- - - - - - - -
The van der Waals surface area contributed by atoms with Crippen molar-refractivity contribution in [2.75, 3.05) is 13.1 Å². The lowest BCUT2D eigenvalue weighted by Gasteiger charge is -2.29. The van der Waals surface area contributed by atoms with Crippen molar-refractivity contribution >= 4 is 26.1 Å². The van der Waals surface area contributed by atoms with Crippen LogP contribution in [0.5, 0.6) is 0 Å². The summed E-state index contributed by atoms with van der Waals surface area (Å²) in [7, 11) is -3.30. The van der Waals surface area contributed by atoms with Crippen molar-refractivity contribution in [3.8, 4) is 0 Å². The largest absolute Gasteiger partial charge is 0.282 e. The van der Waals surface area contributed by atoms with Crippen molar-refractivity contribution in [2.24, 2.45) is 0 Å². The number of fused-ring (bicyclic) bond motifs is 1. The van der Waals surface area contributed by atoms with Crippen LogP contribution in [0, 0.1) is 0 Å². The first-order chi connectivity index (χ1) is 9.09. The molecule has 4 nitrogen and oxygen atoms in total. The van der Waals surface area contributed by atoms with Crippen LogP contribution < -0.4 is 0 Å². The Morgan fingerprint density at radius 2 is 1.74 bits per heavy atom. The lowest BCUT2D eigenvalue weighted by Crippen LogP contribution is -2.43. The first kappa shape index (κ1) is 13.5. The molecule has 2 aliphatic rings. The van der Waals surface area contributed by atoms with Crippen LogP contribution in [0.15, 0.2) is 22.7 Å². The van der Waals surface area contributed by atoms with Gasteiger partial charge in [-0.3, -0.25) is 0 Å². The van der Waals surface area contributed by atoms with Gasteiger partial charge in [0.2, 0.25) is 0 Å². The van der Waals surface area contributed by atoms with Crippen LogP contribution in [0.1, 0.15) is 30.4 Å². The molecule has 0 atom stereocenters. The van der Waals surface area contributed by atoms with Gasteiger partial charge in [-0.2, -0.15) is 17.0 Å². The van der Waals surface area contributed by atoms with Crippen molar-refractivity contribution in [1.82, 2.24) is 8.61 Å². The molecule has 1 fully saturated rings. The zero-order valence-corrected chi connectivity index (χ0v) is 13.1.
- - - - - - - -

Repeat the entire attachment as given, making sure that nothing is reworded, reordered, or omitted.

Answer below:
The van der Waals surface area contributed by atoms with Crippen molar-refractivity contribution in [2.75, 3.05) is 13.1 Å². The lowest BCUT2D eigenvalue weighted by Gasteiger charge is -2.29. The van der Waals surface area contributed by atoms with Crippen molar-refractivity contribution >= 4 is 26.1 Å². The van der Waals surface area contributed by atoms with Crippen LogP contribution in [0.5, 0.6) is 0 Å². The summed E-state index contributed by atoms with van der Waals surface area (Å²) in [7, 11) is -3.30. The van der Waals surface area contributed by atoms with Crippen molar-refractivity contribution in [3.8, 4) is 0 Å². The largest absolute Gasteiger partial charge is 0.282 e. The van der Waals surface area contributed by atoms with Crippen molar-refractivity contribution in [2.24, 2.45) is 0 Å². The number of fused-ring (bicyclic) bond motifs is 1. The van der Waals surface area contributed by atoms with Crippen LogP contribution in [0, 0.1) is 0 Å². The first-order chi connectivity index (χ1) is 9.09. The molecule has 4 nitrogen and oxygen atoms in total. The van der Waals surface area contributed by atoms with Crippen LogP contribution < -0.4 is 0 Å². The Morgan fingerprint density at radius 2 is 1.74 bits per heavy atom. The lowest BCUT2D eigenvalue weighted by Crippen LogP contribution is -2.43. The first kappa shape index (κ1) is 13.5. The molecule has 2 aliphatic rings. The van der Waals surface area contributed by atoms with Crippen LogP contribution in [0.15, 0.2) is 22.7 Å². The van der Waals surface area contributed by atoms with Gasteiger partial charge in [-0.3, -0.25) is 0 Å². The van der Waals surface area contributed by atoms with Gasteiger partial charge in [0.2, 0.25) is 0 Å². The van der Waals surface area contributed by atoms with Crippen LogP contribution in [0.1, 0.15) is 30.4 Å². The molecule has 0 atom stereocenters. The van der Waals surface area contributed by atoms with Gasteiger partial charge in [-0.2, -0.15) is 17.0 Å². The van der Waals surface area contributed by atoms with Crippen molar-refractivity contribution in [1.82, 2.24) is 8.61 Å². The molecule has 1 fully saturated rings. The zero-order valence-corrected chi connectivity index (χ0v) is 13.1.